Think developed countries have more women in Parliament than the rest of the word? Think again.

The data in the table below (extract taken from this table) has been compiled by the Inter-Parliamentary Union on the basis of information provided by National Parliaments by 1st April 2013.
Out of the top 30 countries, only a few – predominantly scandinavian countries – are present, namely: Sweden (4th), Finland (7th), Norway (11th) and Denmark (13th).
Iceland (10th), the Netherlands (14th) and Belgium (17th)  are other noteworhty exceptions. The US ranked 78th with 17.8% and 20% of women in the lower and upper houses, respectively. To put this position in perspective, that’s below Kazakhstan, Iraq, or Lesotho (which is ranked just below France).
The UK is ranked 58th in a tie with Pakistan. In the EU, Hungary (119th) ranks particularly poorly, being ranked just after the Democractic Republic of Congo.
Of course, presence in parliament is not everything and does not necessarily correlate highly with other measures of gender equality (for other measures such as share of women on boards, see this great website by the OECD). That being said, I think it’s hard not see it as an abysmal failure on the part of advanced economies to ensure gender equality in political representation.

Privatisation, Partisanship and the IMF

Pressures to Privatize? The IMF, Globalization, and Partisanship in Latin America 
By David Doyle, Political Research Quaterly


Despite pervasive downward pressure on government policy from exogenous forces, the author argues that partisanship still exerts an effect on privatization in Latin America. When a country is indebted to the International Monetary Fund (IMF), and a government of the right is in power, scholars can expect increased levels of privatization. However, when a country is indebted to the IMF and a government of the left is in power, electoral incentives will prompt these governments to ignore IMF pressure and reduce levels of privatization. The author tests this argument on a data set of eighteen Latin American countries, between the years 1984 and 1998.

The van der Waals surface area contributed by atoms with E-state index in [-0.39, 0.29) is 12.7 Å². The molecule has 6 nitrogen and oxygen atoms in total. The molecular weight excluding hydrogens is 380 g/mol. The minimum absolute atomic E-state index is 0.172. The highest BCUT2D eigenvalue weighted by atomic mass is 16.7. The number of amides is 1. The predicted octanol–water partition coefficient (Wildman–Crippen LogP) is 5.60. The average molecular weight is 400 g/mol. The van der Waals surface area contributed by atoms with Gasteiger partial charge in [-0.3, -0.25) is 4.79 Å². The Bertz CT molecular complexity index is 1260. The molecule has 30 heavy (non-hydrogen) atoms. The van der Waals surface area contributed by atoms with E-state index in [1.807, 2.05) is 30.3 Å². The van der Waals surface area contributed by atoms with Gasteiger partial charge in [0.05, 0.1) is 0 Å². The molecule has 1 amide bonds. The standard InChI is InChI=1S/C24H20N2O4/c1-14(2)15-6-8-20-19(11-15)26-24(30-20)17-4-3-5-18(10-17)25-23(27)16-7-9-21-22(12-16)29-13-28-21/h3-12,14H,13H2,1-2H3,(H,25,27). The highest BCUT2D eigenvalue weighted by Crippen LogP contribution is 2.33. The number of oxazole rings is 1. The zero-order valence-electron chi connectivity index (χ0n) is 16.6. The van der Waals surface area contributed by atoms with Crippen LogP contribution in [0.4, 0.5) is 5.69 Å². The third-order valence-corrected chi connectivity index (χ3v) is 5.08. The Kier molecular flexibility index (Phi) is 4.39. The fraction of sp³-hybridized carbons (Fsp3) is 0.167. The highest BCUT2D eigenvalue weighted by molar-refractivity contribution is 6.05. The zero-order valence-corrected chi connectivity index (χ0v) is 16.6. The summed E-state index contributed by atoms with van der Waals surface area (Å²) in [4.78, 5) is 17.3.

Labour market policy reaction to the crisis in Europe and the US

Southern European countries that are currently facing particularly acute labour market issues have done little in terms of additional training. Italy and Spain have seen the most important increases in spending on unemployment benefits. Only Greece has stepped up spending on employment and start up incentives.

Liberal Market Economies have raised spending on unemployment benefits (particularly strongly for Ireland) but only Ireland has slightly enhanced training. It’s also striking to note the reduction in US spending on unemployment benefits between 2009 and 2010.

None of these countries spend anything on job rotation nor on early retirement (except for Ireland – that has actually decreased spending). Similarly, only Ireland has increased spending on direct job creation and employment incentives and now spends important amounts on these programs.

Turning our attention to other continental European countries reveals that there was not much action in Germany, while France expanded expanded spending on job creation and start up incentives. Austria and the Netherlands have not altered spending on other active labour market policies in any important ways whereas Belgium has raised spending on employment incentives.

What is striking is how little most countries have done in terms of expanding programs targeted at the unemployed, given the depth of the economic crisis. More information on these programs can be found here.

Bernanke on Economic Outlook and Policy

Chairman Casey, Vice Chairman Brady, and other members of the Committee, I appreciate this opportunity to discuss the economic outlook and economic policy.
Economic growth has continued at a moderate rate so far this year. Real gross domestic product (GDP) rose at an annual rate of about 2 percent in the first quarter after increasing at a 3 percent pace in the fourth quarter of 2011. Growth last quarter was supported by further gains in private domestic demand, which more than offset a drag from a decline in government spending. 

Read more